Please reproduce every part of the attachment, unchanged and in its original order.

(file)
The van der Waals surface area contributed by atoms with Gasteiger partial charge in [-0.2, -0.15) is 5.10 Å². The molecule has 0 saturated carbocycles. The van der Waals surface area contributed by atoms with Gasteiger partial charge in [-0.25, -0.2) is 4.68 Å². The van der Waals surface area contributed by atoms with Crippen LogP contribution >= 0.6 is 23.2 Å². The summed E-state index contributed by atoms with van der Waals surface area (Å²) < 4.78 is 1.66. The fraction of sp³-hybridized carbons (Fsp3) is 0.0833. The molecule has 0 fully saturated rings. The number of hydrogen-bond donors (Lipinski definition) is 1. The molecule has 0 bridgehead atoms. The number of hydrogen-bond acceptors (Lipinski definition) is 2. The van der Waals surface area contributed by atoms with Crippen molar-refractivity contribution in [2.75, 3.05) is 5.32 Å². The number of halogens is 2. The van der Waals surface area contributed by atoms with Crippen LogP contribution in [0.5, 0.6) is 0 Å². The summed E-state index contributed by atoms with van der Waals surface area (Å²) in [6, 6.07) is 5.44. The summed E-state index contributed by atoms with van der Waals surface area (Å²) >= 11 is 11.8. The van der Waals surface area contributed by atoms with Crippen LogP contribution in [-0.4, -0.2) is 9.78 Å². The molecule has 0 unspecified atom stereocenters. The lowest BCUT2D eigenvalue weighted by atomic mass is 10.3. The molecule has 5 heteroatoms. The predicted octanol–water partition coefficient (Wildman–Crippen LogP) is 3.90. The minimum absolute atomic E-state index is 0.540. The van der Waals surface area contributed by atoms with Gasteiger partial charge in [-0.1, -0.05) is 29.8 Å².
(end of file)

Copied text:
The van der Waals surface area contributed by atoms with Gasteiger partial charge in [-0.2, -0.15) is 5.10 Å². The molecule has 0 saturated carbocycles. The van der Waals surface area contributed by atoms with Gasteiger partial charge in [-0.25, -0.2) is 4.68 Å². The van der Waals surface area contributed by atoms with Crippen LogP contribution >= 0.6 is 23.2 Å². The summed E-state index contributed by atoms with van der Waals surface area (Å²) < 4.78 is 1.66. The fraction of sp³-hybridized carbons (Fsp3) is 0.0833. The molecule has 0 fully saturated rings. The number of hydrogen-bond donors (Lipinski definition) is 1. The molecule has 0 bridgehead atoms. The number of hydrogen-bond acceptors (Lipinski definition) is 2. The van der Waals surface area contributed by atoms with Crippen molar-refractivity contribution in [2.75, 3.05) is 5.32 Å². The number of halogens is 2. The van der Waals surface area contributed by atoms with Crippen LogP contribution in [0.5, 0.6) is 0 Å². The summed E-state index contributed by atoms with van der Waals surface area (Å²) in [6, 6.07) is 5.44. The summed E-state index contributed by atoms with van der Waals surface area (Å²) >= 11 is 11.8. The van der Waals surface area contributed by atoms with Crippen LogP contribution in [-0.4, -0.2) is 9.78 Å². The molecule has 0 unspecified atom stereocenters. The lowest BCUT2D eigenvalue weighted by atomic mass is 10.3. The molecule has 5 heteroatoms. The predicted octanol–water partition coefficient (Wildman–Crippen LogP) is 3.90. The minimum absolute atomic E-state index is 0.540. The van der Waals surface area contributed by atoms with Gasteiger partial charge in [-0.1, -0.05) is 29.8 Å².